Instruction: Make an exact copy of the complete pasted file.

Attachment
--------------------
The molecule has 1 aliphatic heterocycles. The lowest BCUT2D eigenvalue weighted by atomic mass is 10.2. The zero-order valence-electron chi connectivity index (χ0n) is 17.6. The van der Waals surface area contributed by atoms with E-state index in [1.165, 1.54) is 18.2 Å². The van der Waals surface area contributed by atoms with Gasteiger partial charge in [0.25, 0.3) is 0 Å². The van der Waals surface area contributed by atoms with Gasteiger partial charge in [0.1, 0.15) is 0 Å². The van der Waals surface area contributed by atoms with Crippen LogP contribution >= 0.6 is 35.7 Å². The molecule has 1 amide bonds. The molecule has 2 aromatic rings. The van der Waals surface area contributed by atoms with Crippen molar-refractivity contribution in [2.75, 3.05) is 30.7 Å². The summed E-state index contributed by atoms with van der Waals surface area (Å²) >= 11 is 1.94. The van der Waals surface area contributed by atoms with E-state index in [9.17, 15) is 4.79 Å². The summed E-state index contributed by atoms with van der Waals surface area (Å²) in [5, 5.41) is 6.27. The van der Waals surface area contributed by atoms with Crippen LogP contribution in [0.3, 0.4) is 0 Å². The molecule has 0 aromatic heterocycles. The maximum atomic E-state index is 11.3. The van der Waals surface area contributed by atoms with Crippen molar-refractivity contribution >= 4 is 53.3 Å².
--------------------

The molecule has 1 aliphatic heterocycles. The lowest BCUT2D eigenvalue weighted by atomic mass is 10.2. The zero-order valence-electron chi connectivity index (χ0n) is 17.6. The van der Waals surface area contributed by atoms with E-state index in [1.165, 1.54) is 18.2 Å². The van der Waals surface area contributed by atoms with Gasteiger partial charge in [0.25, 0.3) is 0 Å². The van der Waals surface area contributed by atoms with Gasteiger partial charge in [0.1, 0.15) is 0 Å². The van der Waals surface area contributed by atoms with Crippen LogP contribution >= 0.6 is 35.7 Å². The molecule has 1 amide bonds. The molecule has 2 aromatic rings. The van der Waals surface area contributed by atoms with Crippen molar-refractivity contribution in [2.75, 3.05) is 30.7 Å². The summed E-state index contributed by atoms with van der Waals surface area (Å²) >= 11 is 1.94. The van der Waals surface area contributed by atoms with E-state index in [9.17, 15) is 4.79 Å². The summed E-state index contributed by atoms with van der Waals surface area (Å²) in [5, 5.41) is 6.27. The van der Waals surface area contributed by atoms with Crippen LogP contribution in [0.3, 0.4) is 0 Å². The molecule has 0 aromatic heterocycles. The maximum atomic E-state index is 11.3. The van der Waals surface area contributed by atoms with Crippen molar-refractivity contribution >= 4 is 53.3 Å².